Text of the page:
Five Novels About the World After the End of the World

While nostalgia has had a place in tabletop roleplaying games ever since the field was old enough to have second editions—remember when tabletop roleplaying game nostalgia was new?—the recent Twilight 2000 Kickstarter is remarkable for the speed at which the project hit its funding goals: just seven minutes, a bit longer than it would take missiles launched from the Soviet Union to reach Britain.

First published in 1984, Twilight 2000 took as its background a mid-1990s Soviet-Chinese conflict that spiraled into a global war when East and West Germany tried to use Soviet distraction to reunify. By 2000 all sides are too exhausted to continue. Most campaigns begin as the war stumbles to a chaotic, exhausted halt.

T:2000 might seem to be an odd game to be nostalgic about. Perhaps it is a reflection of the Jason Mendoza principle: “Anytime I had a problem and I threw a Molotov cocktail, boom! Right away, I had a different problem.”

Nuclear war might not be desirable but it certainly would be different from the issues facing us now.

As grim as it is, Twilight 2000 does offer this hopeful message: enough of human society survives World War Three that there are stories worth telling in that setting. To quote Maureen McGovern:

 

Here are five works about the world after the end of the world:

 

Karma by Arsen Darnay (1978)

Fission power can save the world! Provided a solution is found to manage nuclear waste for thousands of years. Visionary Theodore J. Aspic III has a solution: manipulate dead people’s souls so that when they are reborn, they will be compelled to sequester and guard radioactive waste. This self-sustaining nuclear priesthood will ensure nuclear power’s future. What an entirely reasonable solution!

Alas, Aspic isn’t just a visionary. He is a vindictive obsessive who uses his command of reincarnation to get payback for sins committed against him in a previous life. Centuries after the Holocaustic War renders American industrial strategy moot, it falls to Aspic’s bitter enemy Jack Clark, having escaped his enemy’s trap and now reborn, to decide whether to walk away from the dispute or, by responding, guarantee yet more cycles.

***

 

The Shore of Women by Pamela Sargent (1986)

The world that arose after a world-destroying nuclear war is a segregated one. Women live inside well-guarded enclaves. Men live outside in the wilderness. Women have all the benefits of sophisticated technology. Men have all the benefits of an impoverished hunter-gatherer lifestyle. From time to time, men stray outside the lines of propriety by reinventing such things as villages and agriculture. Women provide gentle correction in the form of prompt, merciless extermination.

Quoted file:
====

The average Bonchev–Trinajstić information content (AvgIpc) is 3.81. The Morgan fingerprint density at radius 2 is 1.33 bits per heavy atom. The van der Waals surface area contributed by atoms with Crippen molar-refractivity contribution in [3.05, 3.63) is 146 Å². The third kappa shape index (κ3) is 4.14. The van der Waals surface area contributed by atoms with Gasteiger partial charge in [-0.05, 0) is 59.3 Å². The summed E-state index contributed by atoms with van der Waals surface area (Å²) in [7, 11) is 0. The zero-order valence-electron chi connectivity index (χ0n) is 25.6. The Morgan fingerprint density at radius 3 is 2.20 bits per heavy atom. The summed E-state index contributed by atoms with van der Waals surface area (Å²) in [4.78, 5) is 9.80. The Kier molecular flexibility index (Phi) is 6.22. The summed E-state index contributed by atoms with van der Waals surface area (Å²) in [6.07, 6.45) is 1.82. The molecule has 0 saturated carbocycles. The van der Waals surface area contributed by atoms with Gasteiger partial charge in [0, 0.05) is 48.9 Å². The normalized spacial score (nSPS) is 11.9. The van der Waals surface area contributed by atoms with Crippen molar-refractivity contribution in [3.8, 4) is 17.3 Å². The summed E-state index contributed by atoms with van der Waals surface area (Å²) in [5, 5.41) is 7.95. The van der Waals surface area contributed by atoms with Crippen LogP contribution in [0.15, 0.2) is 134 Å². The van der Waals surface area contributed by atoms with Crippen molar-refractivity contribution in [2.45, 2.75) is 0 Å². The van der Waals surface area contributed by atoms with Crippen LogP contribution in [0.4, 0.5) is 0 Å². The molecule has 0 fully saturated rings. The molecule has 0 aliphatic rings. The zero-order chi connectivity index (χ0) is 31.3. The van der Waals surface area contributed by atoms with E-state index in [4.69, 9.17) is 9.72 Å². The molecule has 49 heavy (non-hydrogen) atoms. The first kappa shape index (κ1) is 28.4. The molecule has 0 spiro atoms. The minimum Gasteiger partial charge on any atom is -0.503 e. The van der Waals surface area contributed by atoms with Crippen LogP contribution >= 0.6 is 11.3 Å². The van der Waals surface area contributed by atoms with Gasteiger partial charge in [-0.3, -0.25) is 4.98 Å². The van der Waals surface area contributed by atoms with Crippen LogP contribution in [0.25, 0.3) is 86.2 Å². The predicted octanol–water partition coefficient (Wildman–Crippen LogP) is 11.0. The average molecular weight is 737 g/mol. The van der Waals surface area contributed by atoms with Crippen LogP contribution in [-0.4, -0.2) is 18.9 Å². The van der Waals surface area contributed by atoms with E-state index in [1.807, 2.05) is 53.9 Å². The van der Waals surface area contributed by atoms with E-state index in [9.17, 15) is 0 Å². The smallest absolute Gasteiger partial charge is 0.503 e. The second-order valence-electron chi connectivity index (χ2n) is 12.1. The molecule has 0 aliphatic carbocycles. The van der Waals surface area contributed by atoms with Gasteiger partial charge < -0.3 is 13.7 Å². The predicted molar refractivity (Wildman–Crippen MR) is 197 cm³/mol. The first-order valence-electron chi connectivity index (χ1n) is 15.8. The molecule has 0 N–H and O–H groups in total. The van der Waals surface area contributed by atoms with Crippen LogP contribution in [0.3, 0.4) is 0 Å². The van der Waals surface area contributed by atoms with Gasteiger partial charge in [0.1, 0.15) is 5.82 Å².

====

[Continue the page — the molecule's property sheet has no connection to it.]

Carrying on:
Exiled for her crimes, the woman Birana was supposed to provide a valuable moral example by dying a miserable death in the wilderness. Instead, she does the unthinkable: she forms an alliance with a man.

***

 

The Wall Around Eden by Joan Slonczewski (1990)

Gwynwood, Pennsylvania survived nuclear war thanks to the angelbees’ intervention. A ten-mile-wide dome of force separates Gwynwood from a post-holocaust hellscape. Outside the dome, nuclear winter, fallout, and searing UV have radically simplified ecosystems; only the exceptionally hardy survive. Within the dome, life goes on as before…within the material limits imposed by a small community only eighty square miles in extent, which is permitted some limited trade with other enclaves.

Why the alien angelbees saved a handful of communities is unknown. The Six Minute War began with spoofed ICBM radar signatures. Did the aliens deliberately murder most life on Earth to save a chosen few? Isobel and her husband Daniel set out to learn more about the entities who may be humanity’s saviors…or their persecutors.

***

 

Moon of the Crusted Snow by Waubgeshig Rice (2018)

The Anishinaabe were relocated to the far north by Canadian governments who hoped that the pesky indigenes would just die off. But the isolated community has survived every catastrophe that has befallen them…including this last, the probable death of complex civilization. It’s not clear what has happened. All the community knows is that communications and electric power have failed. No more supplies may be coming. The south is eerily quiet.

The community has a generator, fuel, and a cache of stored food. They have traditional hunting skills. Will that be enough to survive the coming winter?

***

 

We Shall Sing a Song into the Deep by Andrew Kelly Stewart (2021)

The submarine Leviathan survived the nuclear war that scoured the surface world. In the years since then, the nuclear submarine has patrolled the seas, sheltering the faithful who labour within it. The devout who call Leviathan home know that one day the final Judgement will come, the day when they will finally use their last SLBM to redeem the sinful Topsiders.

When necessary, Leviathan recruits new choristers from Topside. Many recruits are willing. Leviathan’s most recent acquisition is not. Forcibly kidnapped for her technical skills, the latest crewmember brings unwelcome news to the faithful: They may have fundamentally misunderstood the post-war world, and their great mission may in fact be deepest folly.

***

 

No doubt you have your own favourites. Perhaps you are even now fuming that I overlooked them. The comments are, as ever, below.

In the words of Wikipedia editor TexasAndroid, prolific book reviewer and perennial Darwin Award nominee James Davis Nicoll is of “questionable notability.” His work has appeared in Publishers Weekly and Romantic Times as well as on his own websites, James Nicoll Reviews and Young People Read Old SFF(where he is assisted by editor Karen Lofstrom and web person Adrienne L. Travis). He is a four-time finalist for the Best Fan Writer Hugo Award and is surprisingly flammable.

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